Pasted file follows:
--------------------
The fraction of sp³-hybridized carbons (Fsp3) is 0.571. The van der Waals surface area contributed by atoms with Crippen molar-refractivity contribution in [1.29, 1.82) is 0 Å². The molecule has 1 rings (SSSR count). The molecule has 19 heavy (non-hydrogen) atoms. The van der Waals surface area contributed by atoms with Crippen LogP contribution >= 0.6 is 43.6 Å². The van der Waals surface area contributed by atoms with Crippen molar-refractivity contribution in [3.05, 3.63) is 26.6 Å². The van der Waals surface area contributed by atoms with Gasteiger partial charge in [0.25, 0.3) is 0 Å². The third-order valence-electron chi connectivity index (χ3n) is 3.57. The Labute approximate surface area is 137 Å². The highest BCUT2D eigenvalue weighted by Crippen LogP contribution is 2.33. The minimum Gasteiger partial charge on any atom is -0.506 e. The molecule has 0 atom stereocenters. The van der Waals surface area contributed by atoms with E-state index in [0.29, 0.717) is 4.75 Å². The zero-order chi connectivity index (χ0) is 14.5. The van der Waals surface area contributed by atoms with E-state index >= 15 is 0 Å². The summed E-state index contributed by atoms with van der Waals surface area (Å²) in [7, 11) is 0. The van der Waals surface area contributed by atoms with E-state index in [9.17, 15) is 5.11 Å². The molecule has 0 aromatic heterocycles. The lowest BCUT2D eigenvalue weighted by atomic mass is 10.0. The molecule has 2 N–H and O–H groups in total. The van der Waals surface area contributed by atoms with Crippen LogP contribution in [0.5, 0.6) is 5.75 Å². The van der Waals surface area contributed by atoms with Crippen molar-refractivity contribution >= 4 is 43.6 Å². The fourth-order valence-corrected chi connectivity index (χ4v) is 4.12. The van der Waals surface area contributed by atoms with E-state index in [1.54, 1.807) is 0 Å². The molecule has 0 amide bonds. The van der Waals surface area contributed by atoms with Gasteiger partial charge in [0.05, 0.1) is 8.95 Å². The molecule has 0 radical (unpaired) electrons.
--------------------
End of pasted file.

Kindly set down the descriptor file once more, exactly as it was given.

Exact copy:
The fraction of sp³-hybridized carbons (Fsp3) is 0.571. The van der Waals surface area contributed by atoms with Crippen molar-refractivity contribution in [1.29, 1.82) is 0 Å². The molecule has 1 rings (SSSR count). The molecule has 19 heavy (non-hydrogen) atoms. The van der Waals surface area contributed by atoms with Crippen LogP contribution >= 0.6 is 43.6 Å². The van der Waals surface area contributed by atoms with Crippen molar-refractivity contribution in [3.05, 3.63) is 26.6 Å². The van der Waals surface area contributed by atoms with Gasteiger partial charge in [0.25, 0.3) is 0 Å². The third-order valence-electron chi connectivity index (χ3n) is 3.57. The Labute approximate surface area is 137 Å². The highest BCUT2D eigenvalue weighted by Crippen LogP contribution is 2.33. The minimum Gasteiger partial charge on any atom is -0.506 e. The molecule has 0 atom stereocenters. The van der Waals surface area contributed by atoms with E-state index in [0.29, 0.717) is 4.75 Å². The zero-order chi connectivity index (χ0) is 14.5. The van der Waals surface area contributed by atoms with E-state index >= 15 is 0 Å². The summed E-state index contributed by atoms with van der Waals surface area (Å²) in [7, 11) is 0. The van der Waals surface area contributed by atoms with E-state index in [9.17, 15) is 5.11 Å². The molecule has 0 aromatic heterocycles. The lowest BCUT2D eigenvalue weighted by atomic mass is 10.0. The molecule has 2 N–H and O–H groups in total. The van der Waals surface area contributed by atoms with Crippen LogP contribution in [0.5, 0.6) is 5.75 Å². The van der Waals surface area contributed by atoms with Crippen molar-refractivity contribution >= 4 is 43.6 Å². The fourth-order valence-corrected chi connectivity index (χ4v) is 4.12. The van der Waals surface area contributed by atoms with E-state index in [1.54, 1.807) is 0 Å². The molecule has 0 amide bonds. The van der Waals surface area contributed by atoms with Gasteiger partial charge in [0.05, 0.1) is 8.95 Å². The molecule has 0 radical (unpaired) electrons.